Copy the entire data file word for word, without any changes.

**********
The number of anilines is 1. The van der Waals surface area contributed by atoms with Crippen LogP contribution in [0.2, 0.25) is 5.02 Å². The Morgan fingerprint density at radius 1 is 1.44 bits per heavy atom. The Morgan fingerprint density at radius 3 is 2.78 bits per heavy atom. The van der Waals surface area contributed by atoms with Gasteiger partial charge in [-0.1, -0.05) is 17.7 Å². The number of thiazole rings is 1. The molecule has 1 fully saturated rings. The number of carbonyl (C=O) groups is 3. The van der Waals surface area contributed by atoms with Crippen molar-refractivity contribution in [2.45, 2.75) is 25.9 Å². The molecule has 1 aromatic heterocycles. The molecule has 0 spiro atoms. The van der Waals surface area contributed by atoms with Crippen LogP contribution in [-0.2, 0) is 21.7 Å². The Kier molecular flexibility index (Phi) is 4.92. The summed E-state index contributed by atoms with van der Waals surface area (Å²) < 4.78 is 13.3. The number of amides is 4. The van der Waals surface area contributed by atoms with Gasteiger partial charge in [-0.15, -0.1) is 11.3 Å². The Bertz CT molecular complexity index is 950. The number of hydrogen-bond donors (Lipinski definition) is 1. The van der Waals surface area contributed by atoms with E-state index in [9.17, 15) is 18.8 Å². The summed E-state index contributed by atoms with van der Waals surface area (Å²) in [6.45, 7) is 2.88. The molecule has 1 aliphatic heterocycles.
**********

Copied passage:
The number of anilines is 1. The van der Waals surface area contributed by atoms with Crippen LogP contribution in [0.2, 0.25) is 5.02 Å². The Morgan fingerprint density at radius 1 is 1.44 bits per heavy atom. The Morgan fingerprint density at radius 3 is 2.78 bits per heavy atom. The van der Waals surface area contributed by atoms with Gasteiger partial charge in [-0.1, -0.05) is 17.7 Å². The number of thiazole rings is 1. The molecule has 1 fully saturated rings. The number of carbonyl (C=O) groups is 3. The van der Waals surface area contributed by atoms with Crippen molar-refractivity contribution in [2.45, 2.75) is 25.9 Å². The molecule has 1 aromatic heterocycles. The molecule has 0 spiro atoms. The van der Waals surface area contributed by atoms with Crippen LogP contribution in [-0.2, 0) is 21.7 Å². The Kier molecular flexibility index (Phi) is 4.92. The summed E-state index contributed by atoms with van der Waals surface area (Å²) < 4.78 is 13.3. The number of amides is 4. The van der Waals surface area contributed by atoms with Gasteiger partial charge in [-0.15, -0.1) is 11.3 Å². The Bertz CT molecular complexity index is 950. The number of hydrogen-bond donors (Lipinski definition) is 1. The van der Waals surface area contributed by atoms with E-state index in [9.17, 15) is 18.8 Å². The summed E-state index contributed by atoms with van der Waals surface area (Å²) in [6.45, 7) is 2.88. The molecule has 1 aliphatic heterocycles.